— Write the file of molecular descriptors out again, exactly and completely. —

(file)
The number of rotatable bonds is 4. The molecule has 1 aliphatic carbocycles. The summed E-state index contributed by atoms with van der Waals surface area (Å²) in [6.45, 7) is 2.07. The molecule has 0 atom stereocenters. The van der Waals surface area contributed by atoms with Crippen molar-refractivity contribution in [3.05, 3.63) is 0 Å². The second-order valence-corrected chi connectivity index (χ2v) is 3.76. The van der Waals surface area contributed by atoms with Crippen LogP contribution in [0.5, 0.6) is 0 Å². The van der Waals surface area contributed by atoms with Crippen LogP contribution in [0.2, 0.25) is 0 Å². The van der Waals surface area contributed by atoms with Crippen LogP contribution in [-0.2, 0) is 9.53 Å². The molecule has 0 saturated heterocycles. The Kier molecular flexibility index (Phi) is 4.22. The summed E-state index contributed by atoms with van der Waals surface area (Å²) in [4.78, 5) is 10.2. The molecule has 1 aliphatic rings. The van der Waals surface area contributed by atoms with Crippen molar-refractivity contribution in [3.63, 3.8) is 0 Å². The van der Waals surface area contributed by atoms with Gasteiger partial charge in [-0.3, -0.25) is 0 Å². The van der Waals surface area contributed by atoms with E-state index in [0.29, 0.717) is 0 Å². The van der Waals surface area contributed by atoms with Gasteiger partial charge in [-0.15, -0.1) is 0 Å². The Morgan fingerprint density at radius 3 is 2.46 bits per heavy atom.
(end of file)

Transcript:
The number of rotatable bonds is 4. The molecule has 1 aliphatic carbocycles. The summed E-state index contributed by atoms with van der Waals surface area (Å²) in [6.45, 7) is 2.07. The molecule has 0 atom stereocenters. The van der Waals surface area contributed by atoms with Crippen molar-refractivity contribution in [3.05, 3.63) is 0 Å². The second-order valence-corrected chi connectivity index (χ2v) is 3.76. The van der Waals surface area contributed by atoms with Crippen LogP contribution in [0.5, 0.6) is 0 Å². The van der Waals surface area contributed by atoms with Crippen LogP contribution in [0.2, 0.25) is 0 Å². The van der Waals surface area contributed by atoms with Crippen LogP contribution in [-0.2, 0) is 9.53 Å². The molecule has 0 saturated heterocycles. The Kier molecular flexibility index (Phi) is 4.22. The summed E-state index contributed by atoms with van der Waals surface area (Å²) in [4.78, 5) is 10.2. The molecule has 1 aliphatic rings. The van der Waals surface area contributed by atoms with Crippen molar-refractivity contribution in [3.63, 3.8) is 0 Å². The van der Waals surface area contributed by atoms with Gasteiger partial charge in [-0.3, -0.25) is 0 Å². The van der Waals surface area contributed by atoms with E-state index in [0.29, 0.717) is 0 Å². The van der Waals surface area contributed by atoms with Gasteiger partial charge in [-0.15, -0.1) is 0 Å². The Morgan fingerprint density at radius 3 is 2.46 bits per heavy atom.